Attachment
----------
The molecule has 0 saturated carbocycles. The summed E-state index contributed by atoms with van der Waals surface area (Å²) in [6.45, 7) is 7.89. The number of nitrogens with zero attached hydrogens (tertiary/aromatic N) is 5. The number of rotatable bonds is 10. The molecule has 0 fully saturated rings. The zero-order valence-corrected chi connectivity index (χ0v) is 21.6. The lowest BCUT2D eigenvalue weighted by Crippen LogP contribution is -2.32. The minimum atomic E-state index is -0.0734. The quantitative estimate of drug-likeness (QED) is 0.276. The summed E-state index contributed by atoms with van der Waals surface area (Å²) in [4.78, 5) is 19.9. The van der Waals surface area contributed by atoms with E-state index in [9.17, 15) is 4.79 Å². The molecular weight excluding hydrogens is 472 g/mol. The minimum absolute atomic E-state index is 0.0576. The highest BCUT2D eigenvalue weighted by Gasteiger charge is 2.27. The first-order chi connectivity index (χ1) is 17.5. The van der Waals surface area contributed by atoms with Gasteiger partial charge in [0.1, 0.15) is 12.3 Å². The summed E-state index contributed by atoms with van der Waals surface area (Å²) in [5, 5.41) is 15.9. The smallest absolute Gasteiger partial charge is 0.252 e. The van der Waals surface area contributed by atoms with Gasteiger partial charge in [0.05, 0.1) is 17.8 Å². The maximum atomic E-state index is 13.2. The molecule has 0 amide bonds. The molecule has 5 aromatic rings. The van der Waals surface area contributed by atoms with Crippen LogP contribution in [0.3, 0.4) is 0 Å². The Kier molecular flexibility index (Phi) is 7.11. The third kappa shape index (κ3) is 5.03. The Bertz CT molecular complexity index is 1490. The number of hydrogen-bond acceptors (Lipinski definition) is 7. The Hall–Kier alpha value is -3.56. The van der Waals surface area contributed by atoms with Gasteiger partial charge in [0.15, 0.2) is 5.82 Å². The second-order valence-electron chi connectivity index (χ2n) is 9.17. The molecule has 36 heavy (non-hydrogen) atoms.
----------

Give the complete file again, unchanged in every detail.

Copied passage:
The molecule has 0 saturated carbocycles. The summed E-state index contributed by atoms with van der Waals surface area (Å²) in [6.45, 7) is 7.89. The number of nitrogens with zero attached hydrogens (tertiary/aromatic N) is 5. The number of rotatable bonds is 10. The molecule has 0 fully saturated rings. The zero-order valence-corrected chi connectivity index (χ0v) is 21.6. The lowest BCUT2D eigenvalue weighted by Crippen LogP contribution is -2.32. The minimum atomic E-state index is -0.0734. The quantitative estimate of drug-likeness (QED) is 0.276. The summed E-state index contributed by atoms with van der Waals surface area (Å²) in [4.78, 5) is 19.9. The van der Waals surface area contributed by atoms with E-state index in [9.17, 15) is 4.79 Å². The molecular weight excluding hydrogens is 472 g/mol. The minimum absolute atomic E-state index is 0.0576. The highest BCUT2D eigenvalue weighted by Gasteiger charge is 2.27. The first-order chi connectivity index (χ1) is 17.5. The van der Waals surface area contributed by atoms with Gasteiger partial charge in [0.1, 0.15) is 12.3 Å². The summed E-state index contributed by atoms with van der Waals surface area (Å²) in [5, 5.41) is 15.9. The smallest absolute Gasteiger partial charge is 0.252 e. The van der Waals surface area contributed by atoms with Gasteiger partial charge in [0.05, 0.1) is 17.8 Å². The maximum atomic E-state index is 13.2. The molecule has 0 amide bonds. The molecule has 5 aromatic rings. The van der Waals surface area contributed by atoms with Crippen LogP contribution in [0.3, 0.4) is 0 Å². The Kier molecular flexibility index (Phi) is 7.11. The third kappa shape index (κ3) is 5.03. The Bertz CT molecular complexity index is 1490. The number of hydrogen-bond acceptors (Lipinski definition) is 7. The Hall–Kier alpha value is -3.56. The van der Waals surface area contributed by atoms with Gasteiger partial charge in [0.15, 0.2) is 5.82 Å². The second-order valence-electron chi connectivity index (χ2n) is 9.17. The molecule has 36 heavy (non-hydrogen) atoms.